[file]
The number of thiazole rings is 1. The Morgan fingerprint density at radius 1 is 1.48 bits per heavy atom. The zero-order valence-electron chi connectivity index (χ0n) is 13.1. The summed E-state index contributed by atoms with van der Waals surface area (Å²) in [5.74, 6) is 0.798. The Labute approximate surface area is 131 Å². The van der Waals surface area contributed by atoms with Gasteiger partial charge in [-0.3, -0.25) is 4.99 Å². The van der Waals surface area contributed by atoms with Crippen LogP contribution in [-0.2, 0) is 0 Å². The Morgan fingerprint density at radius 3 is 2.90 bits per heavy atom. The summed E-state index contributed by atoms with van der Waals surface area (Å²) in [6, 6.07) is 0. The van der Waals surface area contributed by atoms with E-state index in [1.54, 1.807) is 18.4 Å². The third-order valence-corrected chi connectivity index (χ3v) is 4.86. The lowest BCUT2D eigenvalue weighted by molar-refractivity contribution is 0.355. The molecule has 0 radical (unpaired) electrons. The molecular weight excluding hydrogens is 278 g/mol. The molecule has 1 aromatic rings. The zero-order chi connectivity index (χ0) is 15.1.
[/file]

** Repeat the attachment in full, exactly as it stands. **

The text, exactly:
The number of thiazole rings is 1. The Morgan fingerprint density at radius 1 is 1.48 bits per heavy atom. The zero-order valence-electron chi connectivity index (χ0n) is 13.1. The summed E-state index contributed by atoms with van der Waals surface area (Å²) in [5.74, 6) is 0.798. The Labute approximate surface area is 131 Å². The van der Waals surface area contributed by atoms with Gasteiger partial charge in [-0.3, -0.25) is 4.99 Å². The van der Waals surface area contributed by atoms with Crippen LogP contribution in [-0.2, 0) is 0 Å². The Morgan fingerprint density at radius 3 is 2.90 bits per heavy atom. The summed E-state index contributed by atoms with van der Waals surface area (Å²) in [6, 6.07) is 0. The van der Waals surface area contributed by atoms with E-state index in [1.54, 1.807) is 18.4 Å². The third-order valence-corrected chi connectivity index (χ3v) is 4.86. The lowest BCUT2D eigenvalue weighted by molar-refractivity contribution is 0.355. The molecule has 0 radical (unpaired) electrons. The molecular weight excluding hydrogens is 278 g/mol. The molecule has 1 aromatic rings. The zero-order chi connectivity index (χ0) is 15.1.